The sisters gather for a live concert by the Dallas Symphony Orchestra
Julia and Jennifer Choi live more than a thousand kilometers from each other, but a joint concert in Dallas will allow them to share a spotlight on the same stage.
DALLAS – COVID-19 has been particularly cruel to the arts, but fate is exceptionally good to Julia and Jennifer Choi.
âI think the happiest people are probably my parents,â Jennifer said.
As she laughed, so did her sister.
And they sounded almost identical.
Julia and Jennifer are not twins – Julia is two years older – but their lives have taken almost identical paths.
They both started playing stringed instruments when they were 4 years old.
They graduated from high school a year earlier and both earned bachelor’s and master’s degrees from Julliard School in New York City.
The two landed dream jobs in professional symphony orchestras in 2019.
Then COVID robbed them of their joy in 2020.
The seasons have been canceled and the theaters have fallen silent.
âThere was a part of me that wondered if it would ever get back to normal,â Jennifer said.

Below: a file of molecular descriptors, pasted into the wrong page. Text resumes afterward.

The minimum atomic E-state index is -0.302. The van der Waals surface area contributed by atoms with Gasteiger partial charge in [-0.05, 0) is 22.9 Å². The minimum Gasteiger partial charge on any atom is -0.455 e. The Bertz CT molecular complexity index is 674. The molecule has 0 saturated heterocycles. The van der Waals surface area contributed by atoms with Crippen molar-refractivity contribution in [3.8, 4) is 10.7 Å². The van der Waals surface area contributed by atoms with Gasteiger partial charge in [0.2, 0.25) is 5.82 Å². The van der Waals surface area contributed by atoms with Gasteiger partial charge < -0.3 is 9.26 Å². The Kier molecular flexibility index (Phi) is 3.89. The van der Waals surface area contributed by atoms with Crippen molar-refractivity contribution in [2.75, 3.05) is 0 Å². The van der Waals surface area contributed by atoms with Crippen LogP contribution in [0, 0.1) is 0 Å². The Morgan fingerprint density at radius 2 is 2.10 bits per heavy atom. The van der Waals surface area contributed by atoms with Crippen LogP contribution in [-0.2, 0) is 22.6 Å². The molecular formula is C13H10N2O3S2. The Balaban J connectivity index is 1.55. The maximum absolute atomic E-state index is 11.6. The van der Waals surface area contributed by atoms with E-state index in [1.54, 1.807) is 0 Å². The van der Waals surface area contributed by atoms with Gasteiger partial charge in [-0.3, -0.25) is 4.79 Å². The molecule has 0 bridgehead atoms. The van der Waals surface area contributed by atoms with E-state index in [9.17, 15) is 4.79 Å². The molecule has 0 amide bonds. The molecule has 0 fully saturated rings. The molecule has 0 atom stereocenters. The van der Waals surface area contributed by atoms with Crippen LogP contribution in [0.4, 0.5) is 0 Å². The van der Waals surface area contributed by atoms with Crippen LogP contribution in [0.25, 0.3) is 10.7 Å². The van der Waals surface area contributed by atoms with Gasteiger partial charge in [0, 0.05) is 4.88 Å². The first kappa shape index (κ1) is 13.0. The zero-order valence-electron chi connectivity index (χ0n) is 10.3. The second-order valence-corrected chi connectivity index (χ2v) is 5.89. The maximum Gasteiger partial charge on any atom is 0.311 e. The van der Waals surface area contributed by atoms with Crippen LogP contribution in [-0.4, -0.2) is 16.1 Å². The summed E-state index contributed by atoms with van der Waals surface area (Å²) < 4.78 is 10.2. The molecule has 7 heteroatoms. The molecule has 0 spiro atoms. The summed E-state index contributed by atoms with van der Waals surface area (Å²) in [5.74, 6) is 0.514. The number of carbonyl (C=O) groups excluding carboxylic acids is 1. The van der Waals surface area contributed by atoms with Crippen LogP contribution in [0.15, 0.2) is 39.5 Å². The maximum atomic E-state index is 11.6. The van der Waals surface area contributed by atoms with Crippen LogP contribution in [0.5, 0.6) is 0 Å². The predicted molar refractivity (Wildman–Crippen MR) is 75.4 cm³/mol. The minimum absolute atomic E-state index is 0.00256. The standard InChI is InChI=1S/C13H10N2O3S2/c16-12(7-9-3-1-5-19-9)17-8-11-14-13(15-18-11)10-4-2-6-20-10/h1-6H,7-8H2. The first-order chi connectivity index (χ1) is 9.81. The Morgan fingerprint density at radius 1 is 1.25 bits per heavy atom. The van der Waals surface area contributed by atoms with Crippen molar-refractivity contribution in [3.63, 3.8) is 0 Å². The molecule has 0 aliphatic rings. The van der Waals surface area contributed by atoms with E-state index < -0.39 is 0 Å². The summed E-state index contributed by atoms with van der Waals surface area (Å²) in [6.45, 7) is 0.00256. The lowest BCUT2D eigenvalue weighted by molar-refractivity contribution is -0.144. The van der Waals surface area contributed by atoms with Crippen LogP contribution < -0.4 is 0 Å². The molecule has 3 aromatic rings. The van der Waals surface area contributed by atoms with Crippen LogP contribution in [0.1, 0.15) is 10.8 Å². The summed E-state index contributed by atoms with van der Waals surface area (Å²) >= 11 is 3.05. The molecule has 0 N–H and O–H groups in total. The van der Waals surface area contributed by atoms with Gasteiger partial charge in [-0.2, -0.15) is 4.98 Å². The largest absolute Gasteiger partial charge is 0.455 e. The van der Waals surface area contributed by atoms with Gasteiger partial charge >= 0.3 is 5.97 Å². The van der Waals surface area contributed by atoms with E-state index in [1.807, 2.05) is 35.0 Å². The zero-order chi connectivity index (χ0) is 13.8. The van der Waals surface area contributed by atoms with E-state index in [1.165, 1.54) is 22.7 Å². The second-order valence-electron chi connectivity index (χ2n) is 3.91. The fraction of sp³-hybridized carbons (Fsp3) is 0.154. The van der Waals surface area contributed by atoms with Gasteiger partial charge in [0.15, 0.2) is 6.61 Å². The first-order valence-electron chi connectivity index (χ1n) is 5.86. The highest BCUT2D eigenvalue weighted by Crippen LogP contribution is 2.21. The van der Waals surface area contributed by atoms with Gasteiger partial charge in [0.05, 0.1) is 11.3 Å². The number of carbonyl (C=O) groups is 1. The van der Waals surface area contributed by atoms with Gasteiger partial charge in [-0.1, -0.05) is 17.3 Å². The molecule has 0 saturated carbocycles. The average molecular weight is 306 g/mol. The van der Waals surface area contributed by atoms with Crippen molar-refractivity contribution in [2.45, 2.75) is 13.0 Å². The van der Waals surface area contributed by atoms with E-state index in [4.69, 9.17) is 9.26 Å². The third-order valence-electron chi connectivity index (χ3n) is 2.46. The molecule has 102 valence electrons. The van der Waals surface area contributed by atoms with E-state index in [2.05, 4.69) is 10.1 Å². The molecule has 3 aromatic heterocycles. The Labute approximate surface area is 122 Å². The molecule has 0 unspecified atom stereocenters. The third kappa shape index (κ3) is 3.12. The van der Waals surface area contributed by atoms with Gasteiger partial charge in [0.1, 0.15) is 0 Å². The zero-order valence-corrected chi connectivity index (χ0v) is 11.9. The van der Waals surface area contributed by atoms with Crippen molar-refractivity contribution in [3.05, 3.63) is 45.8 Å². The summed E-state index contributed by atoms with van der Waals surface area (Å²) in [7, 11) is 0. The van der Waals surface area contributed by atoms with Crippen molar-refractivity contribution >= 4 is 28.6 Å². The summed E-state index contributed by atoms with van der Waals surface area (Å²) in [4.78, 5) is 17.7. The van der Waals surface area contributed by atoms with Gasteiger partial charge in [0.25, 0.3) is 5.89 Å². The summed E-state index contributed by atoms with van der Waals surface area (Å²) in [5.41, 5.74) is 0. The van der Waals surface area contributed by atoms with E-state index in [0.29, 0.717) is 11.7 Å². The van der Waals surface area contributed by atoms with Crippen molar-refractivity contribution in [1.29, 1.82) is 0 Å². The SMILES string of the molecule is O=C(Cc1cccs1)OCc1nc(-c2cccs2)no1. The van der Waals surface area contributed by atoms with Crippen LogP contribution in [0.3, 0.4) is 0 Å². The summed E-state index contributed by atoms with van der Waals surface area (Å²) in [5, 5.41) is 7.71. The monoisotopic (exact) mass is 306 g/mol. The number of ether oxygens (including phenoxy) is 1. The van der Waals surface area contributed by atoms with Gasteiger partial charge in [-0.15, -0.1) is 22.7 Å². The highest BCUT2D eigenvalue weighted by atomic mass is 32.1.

Jennifer is a cellist with the Dallas Symphony Orchestra. Julia is a violinist with the Metropolitan Opera Orchestra in New York.
The DSO was the first major American orchestra to perform socially-distanced concerts in front of a live audience, so Jennifer was able to return to the stage.
But the MET Orchestra has not performed in front of a live audience since early 2020.
âThere have been things we do on the internet, like home galas and compilation videos of people playing together in little squares,â Julia said, âbut it is nothing like the electricity you feel in front of an audience. “
It also resulted in serious financial hardship after “not being able to have a paycheck for over a year now,” Julia said.
âI had to break the lease on my New York apartment, and I know a lot of my colleagues had to do the same. And many of them have children and families to support.
The DSO invited the MET Orchestra to participate in a joint performance in Dallas at the Meyerson Symphony Center.
This will be the first live performance in over a year for many New York-based artists.
It will also be the first time that Julia and Jennifer have performed together in a professional symphony orchestra.
âI think it’s the craziest but happiest coincidence that we’ve ended up here together for this gig,â Jennifer said.
âIt’s like the stars have aligned. You can’t be much more perfect, âsaid Julia. “It’s so fortuitous.”
Both sisters said they had to put their instruments away for part of 2020 because they felt little joy in playing.
But the joy begins to return.
âIt’s just a privilege to be able to play music,â said Julia, âand being able to make music with my sister is really special.â